The Montessori Method is a child-centered eduction approach that recognizes the child as naturally eager for knowledge and capable of initiating learning when provided with a supportive, thoughtfully prepared environment and sequential, hands-on learning materials. It is an approach that values the human spirit and the development of the child as a whole.
Montessori education dates back to 1907, when Dr. Maria Montessori, one of Italy's first female physicians, opened a child-care center in Rome. Drawing on her previous work experiences, including scientific observations of young children, Dr. Montessori designed a unique learning environment and materials that fostered the students' natural desire to learn. They made gains that exceeded all expectations.
Montessori offers an education for life – and with that come the skills needed to succeed in our ever changing global society. It is no coincidence that many of the mavericks on the leading edge of creativity and innovation in our culture are Montessori graduates. To the millions of Montessori students, families and supporters around the world, the answer is obvious.
The basic idea in the Montessori philosophy of education is that every child carries unseen within him the man he will become. In order to develop his physical, intellectual, and spiritual powers to the fullest, he must have freedom – a freedom to be achieved through order and self-discipline. The world of the child is full of sights and sounds, which at first appear chaotic. From this chaos, the child must gradually create order, and learn to distinguish among the impressions that assail his senses, slowly but surely gaining mastery of himself and his environment.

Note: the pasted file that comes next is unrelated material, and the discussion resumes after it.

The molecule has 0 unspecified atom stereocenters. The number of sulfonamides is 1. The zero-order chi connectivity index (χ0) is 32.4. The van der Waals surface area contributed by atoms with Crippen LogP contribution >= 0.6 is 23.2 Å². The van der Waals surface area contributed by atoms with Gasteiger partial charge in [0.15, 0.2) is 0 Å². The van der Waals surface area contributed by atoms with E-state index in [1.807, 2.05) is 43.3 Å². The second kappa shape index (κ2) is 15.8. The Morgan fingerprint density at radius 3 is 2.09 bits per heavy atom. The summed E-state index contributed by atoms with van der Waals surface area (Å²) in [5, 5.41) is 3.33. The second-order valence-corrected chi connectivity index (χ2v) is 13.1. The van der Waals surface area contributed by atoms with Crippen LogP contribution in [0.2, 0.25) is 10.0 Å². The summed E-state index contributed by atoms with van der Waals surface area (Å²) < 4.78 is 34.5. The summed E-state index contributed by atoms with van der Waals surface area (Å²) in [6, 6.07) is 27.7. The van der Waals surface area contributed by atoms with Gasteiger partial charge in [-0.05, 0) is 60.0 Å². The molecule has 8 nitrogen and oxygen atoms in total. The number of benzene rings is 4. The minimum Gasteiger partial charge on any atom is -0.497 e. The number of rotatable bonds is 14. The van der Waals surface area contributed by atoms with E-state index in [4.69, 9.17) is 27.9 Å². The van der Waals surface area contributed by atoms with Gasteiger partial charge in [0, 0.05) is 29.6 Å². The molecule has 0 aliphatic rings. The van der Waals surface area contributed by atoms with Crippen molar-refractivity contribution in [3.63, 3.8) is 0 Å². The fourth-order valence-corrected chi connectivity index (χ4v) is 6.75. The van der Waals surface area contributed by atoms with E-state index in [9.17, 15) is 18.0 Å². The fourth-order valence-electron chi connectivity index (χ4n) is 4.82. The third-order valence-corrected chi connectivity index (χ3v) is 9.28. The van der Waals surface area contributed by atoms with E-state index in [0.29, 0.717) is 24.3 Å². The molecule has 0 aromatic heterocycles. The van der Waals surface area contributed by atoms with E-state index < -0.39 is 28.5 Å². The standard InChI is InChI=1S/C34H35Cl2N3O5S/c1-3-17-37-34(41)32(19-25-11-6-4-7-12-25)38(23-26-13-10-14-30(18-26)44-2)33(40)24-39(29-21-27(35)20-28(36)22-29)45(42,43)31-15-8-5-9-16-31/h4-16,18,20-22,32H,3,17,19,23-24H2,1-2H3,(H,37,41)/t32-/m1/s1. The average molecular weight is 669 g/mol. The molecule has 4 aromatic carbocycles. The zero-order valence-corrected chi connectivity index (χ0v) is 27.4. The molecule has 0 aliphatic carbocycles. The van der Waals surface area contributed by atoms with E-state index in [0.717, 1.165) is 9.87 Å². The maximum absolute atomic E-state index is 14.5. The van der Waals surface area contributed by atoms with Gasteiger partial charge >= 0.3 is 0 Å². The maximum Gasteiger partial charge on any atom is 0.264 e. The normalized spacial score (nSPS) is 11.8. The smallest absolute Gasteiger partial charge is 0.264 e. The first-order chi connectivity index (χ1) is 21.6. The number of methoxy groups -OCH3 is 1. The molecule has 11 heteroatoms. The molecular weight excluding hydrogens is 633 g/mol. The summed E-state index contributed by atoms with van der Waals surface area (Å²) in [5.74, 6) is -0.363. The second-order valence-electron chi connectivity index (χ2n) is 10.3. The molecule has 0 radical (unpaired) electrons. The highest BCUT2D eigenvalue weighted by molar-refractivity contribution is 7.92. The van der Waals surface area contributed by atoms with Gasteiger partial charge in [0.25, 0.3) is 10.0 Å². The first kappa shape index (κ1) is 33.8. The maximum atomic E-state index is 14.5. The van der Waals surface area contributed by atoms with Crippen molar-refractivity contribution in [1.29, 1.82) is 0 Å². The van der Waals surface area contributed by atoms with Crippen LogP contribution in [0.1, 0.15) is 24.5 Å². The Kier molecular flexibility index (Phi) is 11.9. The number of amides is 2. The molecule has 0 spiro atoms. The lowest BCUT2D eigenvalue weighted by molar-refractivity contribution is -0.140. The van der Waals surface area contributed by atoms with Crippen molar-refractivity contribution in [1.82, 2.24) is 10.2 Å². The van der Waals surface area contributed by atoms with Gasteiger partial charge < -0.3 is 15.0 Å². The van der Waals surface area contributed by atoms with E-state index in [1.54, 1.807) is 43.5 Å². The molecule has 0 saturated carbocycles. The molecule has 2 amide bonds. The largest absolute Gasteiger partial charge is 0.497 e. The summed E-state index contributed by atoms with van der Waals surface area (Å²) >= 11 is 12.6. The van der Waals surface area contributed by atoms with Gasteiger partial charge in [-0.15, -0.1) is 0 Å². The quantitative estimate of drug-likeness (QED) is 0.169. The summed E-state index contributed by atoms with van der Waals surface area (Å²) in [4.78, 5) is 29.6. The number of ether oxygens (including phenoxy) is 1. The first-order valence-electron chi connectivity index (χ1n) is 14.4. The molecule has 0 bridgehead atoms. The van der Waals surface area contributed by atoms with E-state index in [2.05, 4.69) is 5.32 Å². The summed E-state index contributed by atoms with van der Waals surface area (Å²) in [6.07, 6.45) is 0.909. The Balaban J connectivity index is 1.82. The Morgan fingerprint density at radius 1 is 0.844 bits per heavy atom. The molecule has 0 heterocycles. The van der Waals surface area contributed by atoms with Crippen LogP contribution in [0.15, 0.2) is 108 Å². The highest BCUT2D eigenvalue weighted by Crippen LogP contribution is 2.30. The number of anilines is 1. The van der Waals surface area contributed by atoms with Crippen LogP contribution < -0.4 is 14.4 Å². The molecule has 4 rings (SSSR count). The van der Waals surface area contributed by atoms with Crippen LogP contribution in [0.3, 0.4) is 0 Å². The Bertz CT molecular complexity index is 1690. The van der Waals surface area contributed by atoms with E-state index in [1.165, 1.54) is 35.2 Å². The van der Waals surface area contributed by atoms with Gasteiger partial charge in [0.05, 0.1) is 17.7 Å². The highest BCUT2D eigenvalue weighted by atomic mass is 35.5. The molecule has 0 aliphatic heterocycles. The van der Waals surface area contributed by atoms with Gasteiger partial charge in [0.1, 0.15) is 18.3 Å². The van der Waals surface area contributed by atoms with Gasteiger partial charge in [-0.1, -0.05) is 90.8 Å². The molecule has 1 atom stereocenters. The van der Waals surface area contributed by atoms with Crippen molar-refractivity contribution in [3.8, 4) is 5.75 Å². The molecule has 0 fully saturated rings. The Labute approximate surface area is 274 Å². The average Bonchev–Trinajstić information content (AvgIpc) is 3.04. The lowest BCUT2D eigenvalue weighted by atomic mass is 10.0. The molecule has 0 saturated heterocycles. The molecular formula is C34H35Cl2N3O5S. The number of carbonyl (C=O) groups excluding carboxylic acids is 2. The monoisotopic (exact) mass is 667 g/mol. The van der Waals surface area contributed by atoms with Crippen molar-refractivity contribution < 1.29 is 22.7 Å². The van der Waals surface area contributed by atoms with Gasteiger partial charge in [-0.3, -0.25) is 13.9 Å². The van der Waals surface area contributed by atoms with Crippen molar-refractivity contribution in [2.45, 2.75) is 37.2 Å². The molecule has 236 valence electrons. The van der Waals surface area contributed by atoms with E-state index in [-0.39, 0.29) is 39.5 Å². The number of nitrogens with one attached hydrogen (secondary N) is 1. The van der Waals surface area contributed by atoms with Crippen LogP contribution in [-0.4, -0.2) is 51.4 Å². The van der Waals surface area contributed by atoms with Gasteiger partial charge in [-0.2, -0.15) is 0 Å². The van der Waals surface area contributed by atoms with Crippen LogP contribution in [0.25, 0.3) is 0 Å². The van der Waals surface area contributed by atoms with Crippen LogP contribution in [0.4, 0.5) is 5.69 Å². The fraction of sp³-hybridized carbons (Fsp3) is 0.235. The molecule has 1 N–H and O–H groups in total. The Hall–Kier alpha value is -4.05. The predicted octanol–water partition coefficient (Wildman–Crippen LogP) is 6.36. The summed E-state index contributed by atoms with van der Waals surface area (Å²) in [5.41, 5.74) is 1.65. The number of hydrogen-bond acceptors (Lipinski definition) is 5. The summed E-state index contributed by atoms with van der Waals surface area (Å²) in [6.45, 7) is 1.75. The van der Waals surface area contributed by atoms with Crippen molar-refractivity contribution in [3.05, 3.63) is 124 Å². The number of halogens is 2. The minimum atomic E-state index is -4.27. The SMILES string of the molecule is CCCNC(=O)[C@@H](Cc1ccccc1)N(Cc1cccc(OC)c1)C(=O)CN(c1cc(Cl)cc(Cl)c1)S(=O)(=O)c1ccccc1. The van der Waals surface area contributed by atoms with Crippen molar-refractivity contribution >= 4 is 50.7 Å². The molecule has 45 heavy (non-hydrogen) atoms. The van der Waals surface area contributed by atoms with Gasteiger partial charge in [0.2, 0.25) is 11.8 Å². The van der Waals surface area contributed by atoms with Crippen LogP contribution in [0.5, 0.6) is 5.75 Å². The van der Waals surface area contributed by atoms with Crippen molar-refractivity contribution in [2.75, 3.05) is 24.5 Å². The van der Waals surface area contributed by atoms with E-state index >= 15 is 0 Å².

There is something about the Montessori approach that nurtures creativity and inventiveness that we can all learn from. Your child's future might be much brighter with a little less conditioning to perform well on tests and more encouragement to discove. The Montessori educational approach might be the surest route to joining the creative elite, which are so overrepresented by the school’s alumni that one might suspect a Montessori Mafia.